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I understand that the wayoint codes depend on procedure route type

 

FI - Final Approach Fix ILS(I)

FF - Final Approach Fix ILS(L)

FB - Final Approach Fix ILS(B)

FV - Final Approach Fix VOR(V)

FN - Final Approach Fix NDB(N)

FF - Final Approach Fix ILS(L)

FM - Ffinal Approach Fix ML(M)

 


Gerry Howard

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I just can't find the answer why at EGLC rwy 27 they use CF AND FF and all other app are CI AND FI


Vernon Howells

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Perhaps it's because FF is for an ILS(L) procedure but FI is for an ILS(I) procedure ?


Gerry Howard

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Well, if you fly ILS approach why does the FMS coding even matter? It's not like you're shooting it with LNAV.


[color=#a9a9a9][size=1][size=4][img]http://forum.avsim.net/public/style_images/flags/rs.png[/img][/size] Lj. Prodanovic[/size][/color]

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I don't why is it? maybe its part of the procedure turn and thats an requirement? just speculating


Vernon Howells

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 It clearly states what Fx  is - it's a  Final Approach Fix - when there are more procedures for a runway:

 

I = ILS approach

L = Localiser only approach

B = LLZ back course approach


Gerry Howard

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I just can't find the answer why at EGLC rwy 27 they use CF AND FF and all other app are CI AND FI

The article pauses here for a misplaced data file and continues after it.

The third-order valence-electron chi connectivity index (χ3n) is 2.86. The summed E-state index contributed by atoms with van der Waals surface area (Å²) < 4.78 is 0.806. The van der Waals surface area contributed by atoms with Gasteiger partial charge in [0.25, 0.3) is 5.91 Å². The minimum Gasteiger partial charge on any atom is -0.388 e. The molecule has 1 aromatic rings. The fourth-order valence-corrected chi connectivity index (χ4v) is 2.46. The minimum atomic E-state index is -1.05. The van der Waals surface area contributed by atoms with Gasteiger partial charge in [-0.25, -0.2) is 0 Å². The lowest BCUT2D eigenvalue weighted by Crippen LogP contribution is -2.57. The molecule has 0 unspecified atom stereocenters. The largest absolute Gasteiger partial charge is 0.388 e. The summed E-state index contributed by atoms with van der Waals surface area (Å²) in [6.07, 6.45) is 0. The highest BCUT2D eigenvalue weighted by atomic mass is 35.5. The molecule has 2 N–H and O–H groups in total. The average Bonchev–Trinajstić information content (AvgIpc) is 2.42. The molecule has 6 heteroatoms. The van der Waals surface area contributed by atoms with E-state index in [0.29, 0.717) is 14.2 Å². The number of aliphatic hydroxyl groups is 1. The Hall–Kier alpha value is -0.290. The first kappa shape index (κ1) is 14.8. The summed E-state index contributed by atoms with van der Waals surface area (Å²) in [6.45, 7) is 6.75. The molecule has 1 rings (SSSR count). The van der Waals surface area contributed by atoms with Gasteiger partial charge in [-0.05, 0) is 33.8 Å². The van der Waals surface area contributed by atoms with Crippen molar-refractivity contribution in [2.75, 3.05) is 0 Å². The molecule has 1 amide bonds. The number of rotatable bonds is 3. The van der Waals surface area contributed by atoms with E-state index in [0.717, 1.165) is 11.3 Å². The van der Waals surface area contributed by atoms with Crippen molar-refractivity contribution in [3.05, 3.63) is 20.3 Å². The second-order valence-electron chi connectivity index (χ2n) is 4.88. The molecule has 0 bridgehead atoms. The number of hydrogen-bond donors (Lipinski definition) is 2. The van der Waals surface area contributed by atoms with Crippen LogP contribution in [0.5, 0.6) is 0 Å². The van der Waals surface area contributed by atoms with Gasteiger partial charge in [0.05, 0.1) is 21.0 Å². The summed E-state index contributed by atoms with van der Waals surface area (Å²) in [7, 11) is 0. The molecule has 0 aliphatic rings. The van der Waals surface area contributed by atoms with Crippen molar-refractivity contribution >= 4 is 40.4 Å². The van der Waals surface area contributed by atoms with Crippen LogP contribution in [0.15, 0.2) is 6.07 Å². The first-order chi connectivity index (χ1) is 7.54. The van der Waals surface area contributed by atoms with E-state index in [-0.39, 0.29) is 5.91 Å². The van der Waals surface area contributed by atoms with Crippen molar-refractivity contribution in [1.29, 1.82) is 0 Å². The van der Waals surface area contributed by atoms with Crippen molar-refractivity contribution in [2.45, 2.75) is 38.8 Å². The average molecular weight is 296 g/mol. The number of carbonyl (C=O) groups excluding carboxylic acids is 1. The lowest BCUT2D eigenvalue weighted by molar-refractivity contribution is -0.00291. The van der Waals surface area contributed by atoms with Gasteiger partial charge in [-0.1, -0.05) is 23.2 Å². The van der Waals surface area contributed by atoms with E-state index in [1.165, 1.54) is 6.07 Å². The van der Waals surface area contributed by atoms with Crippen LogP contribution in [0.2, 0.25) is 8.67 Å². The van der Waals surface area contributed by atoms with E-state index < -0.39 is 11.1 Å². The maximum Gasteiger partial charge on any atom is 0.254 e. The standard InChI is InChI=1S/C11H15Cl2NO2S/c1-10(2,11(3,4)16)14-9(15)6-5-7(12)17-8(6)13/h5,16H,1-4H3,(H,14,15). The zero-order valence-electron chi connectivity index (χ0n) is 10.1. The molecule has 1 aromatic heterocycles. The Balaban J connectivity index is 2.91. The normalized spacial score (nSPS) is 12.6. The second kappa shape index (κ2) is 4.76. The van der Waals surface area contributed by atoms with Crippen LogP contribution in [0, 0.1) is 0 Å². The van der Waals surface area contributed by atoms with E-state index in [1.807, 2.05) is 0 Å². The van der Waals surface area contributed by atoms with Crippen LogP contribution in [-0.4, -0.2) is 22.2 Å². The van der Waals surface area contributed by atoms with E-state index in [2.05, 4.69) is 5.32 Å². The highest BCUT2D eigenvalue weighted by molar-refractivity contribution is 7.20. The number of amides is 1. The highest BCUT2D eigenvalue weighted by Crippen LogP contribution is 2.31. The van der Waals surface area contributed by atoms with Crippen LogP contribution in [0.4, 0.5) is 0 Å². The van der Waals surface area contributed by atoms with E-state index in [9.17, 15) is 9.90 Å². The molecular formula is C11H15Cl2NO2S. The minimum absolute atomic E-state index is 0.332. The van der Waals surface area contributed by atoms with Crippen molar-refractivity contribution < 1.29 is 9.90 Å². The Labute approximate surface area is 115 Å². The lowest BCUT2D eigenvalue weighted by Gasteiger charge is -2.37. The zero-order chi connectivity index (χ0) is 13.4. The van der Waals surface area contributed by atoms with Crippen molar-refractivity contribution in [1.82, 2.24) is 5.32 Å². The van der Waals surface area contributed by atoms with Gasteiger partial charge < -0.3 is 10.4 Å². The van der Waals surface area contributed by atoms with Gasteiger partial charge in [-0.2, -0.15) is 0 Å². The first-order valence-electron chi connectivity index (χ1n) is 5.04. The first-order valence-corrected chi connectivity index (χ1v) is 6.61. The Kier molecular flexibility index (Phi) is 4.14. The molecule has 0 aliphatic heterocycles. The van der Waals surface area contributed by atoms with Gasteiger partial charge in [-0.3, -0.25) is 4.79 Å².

Simple:

One is a course to hit an explicit fix.  The others are courses to intercept another course, or line.

 

The difference in instruction can be metaphorically explained like this:

Case 1:  "Airline 123, proceed direct MOSBY.  Cleared ILS Runway 1R approach."

Case 2:  "Airline 123, fly heading 040 to intercept the localizer.  Cleared ILS Runway 1R approach."

 

Which one is which?

Case 1 is an instruction to fly a course to a fix, so it is CF; Case 2 is an instruction to fly a course until intercepting another course, so it is CI.

 

EDIT:

FWIW, this is pretty obscure, and isn't something you'd be called upon to know at all in being a pilot.  If it helps you understand what the plane is doing, then great, but don't waste your time trying to pick it apart unless you're trying to design approaches on your own.


Kyle Rodgers

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Yeh i see. What about FI? I just can't get my head around why they use different names because either way your going to be intercepting these anyway.

Found this it explains it on pprune, because london city EGLC only has 1 app and that is an ILS

 

 

 

VORDME approach:

 

CD

FD

MD

 

VOR only approach:

 

CV

FV

MV

 

NDB only approach:

 

CQ

FQ

MQ

 

ILS approach:

 

CI

FI

MI

 

generic approach (where there is only 1 approach)

 

CF

FF

MF


Vernon Howells

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I just can't get my head around why they use different names because either way your going to be intercepting these anyway.

 

It's for their own internal purposes, mostly.  They're made up values for cases in which the location in space is not named.  Let it go, honestly.  It carries no purpose at all for the pilot.  Verify the named fixes match.  Let the rest go.


Kyle Rodgers

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Yeh i see. What about FI? I just can't get my head around why they use different names because either way your going to be intercepting these anyway.

 

But you are not going to  be intercepting the same Final Approaches Fixes. There are different ones for  same runway for  different approach procedures.


Gerry Howard